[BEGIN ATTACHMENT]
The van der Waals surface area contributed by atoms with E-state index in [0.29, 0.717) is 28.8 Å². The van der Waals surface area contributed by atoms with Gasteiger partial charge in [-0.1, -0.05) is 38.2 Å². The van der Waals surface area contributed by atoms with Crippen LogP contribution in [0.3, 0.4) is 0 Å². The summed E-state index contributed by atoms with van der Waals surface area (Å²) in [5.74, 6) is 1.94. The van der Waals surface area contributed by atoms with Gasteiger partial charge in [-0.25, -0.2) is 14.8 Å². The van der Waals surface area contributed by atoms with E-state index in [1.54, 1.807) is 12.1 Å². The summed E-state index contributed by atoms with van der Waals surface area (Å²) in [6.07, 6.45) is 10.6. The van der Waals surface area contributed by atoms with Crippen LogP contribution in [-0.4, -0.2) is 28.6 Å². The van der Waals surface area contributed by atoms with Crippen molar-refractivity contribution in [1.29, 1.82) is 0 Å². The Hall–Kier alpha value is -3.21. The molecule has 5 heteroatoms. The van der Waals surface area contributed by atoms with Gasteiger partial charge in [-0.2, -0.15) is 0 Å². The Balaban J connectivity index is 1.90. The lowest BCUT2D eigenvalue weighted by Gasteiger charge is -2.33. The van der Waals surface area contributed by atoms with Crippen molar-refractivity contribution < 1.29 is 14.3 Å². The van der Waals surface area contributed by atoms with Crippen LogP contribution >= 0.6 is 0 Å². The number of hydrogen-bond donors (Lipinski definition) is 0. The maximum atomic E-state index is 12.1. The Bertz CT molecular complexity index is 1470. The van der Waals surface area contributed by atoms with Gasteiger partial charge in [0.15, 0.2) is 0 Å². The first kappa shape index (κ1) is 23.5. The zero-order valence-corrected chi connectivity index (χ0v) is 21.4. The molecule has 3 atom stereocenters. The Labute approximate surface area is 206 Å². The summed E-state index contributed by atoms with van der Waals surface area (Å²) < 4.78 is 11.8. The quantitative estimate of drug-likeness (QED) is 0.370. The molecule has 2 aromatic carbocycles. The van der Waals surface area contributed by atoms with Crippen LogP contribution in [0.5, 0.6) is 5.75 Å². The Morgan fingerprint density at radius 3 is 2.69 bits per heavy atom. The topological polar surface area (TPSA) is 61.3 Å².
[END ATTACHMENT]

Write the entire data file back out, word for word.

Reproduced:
The van der Waals surface area contributed by atoms with E-state index in [0.29, 0.717) is 28.8 Å². The van der Waals surface area contributed by atoms with Gasteiger partial charge in [-0.1, -0.05) is 38.2 Å². The van der Waals surface area contributed by atoms with Crippen LogP contribution in [0.3, 0.4) is 0 Å². The summed E-state index contributed by atoms with van der Waals surface area (Å²) in [5.74, 6) is 1.94. The van der Waals surface area contributed by atoms with Gasteiger partial charge in [-0.25, -0.2) is 14.8 Å². The van der Waals surface area contributed by atoms with E-state index in [1.54, 1.807) is 12.1 Å². The summed E-state index contributed by atoms with van der Waals surface area (Å²) in [6.07, 6.45) is 10.6. The van der Waals surface area contributed by atoms with Crippen LogP contribution in [-0.4, -0.2) is 28.6 Å². The van der Waals surface area contributed by atoms with Crippen molar-refractivity contribution in [1.29, 1.82) is 0 Å². The Hall–Kier alpha value is -3.21. The molecule has 5 heteroatoms. The van der Waals surface area contributed by atoms with Gasteiger partial charge in [-0.2, -0.15) is 0 Å². The Balaban J connectivity index is 1.90. The lowest BCUT2D eigenvalue weighted by Gasteiger charge is -2.33. The van der Waals surface area contributed by atoms with Crippen molar-refractivity contribution < 1.29 is 14.3 Å². The van der Waals surface area contributed by atoms with Crippen LogP contribution >= 0.6 is 0 Å². The number of hydrogen-bond donors (Lipinski definition) is 0. The maximum atomic E-state index is 12.1. The Bertz CT molecular complexity index is 1470. The van der Waals surface area contributed by atoms with Gasteiger partial charge in [0.15, 0.2) is 0 Å². The first kappa shape index (κ1) is 23.5. The zero-order valence-corrected chi connectivity index (χ0v) is 21.4. The molecule has 3 atom stereocenters. The Labute approximate surface area is 206 Å². The summed E-state index contributed by atoms with van der Waals surface area (Å²) < 4.78 is 11.8. The quantitative estimate of drug-likeness (QED) is 0.370. The molecule has 2 aromatic carbocycles. The van der Waals surface area contributed by atoms with Crippen LogP contribution in [0.5, 0.6) is 5.75 Å². The Morgan fingerprint density at radius 3 is 2.69 bits per heavy atom. The topological polar surface area (TPSA) is 61.3 Å².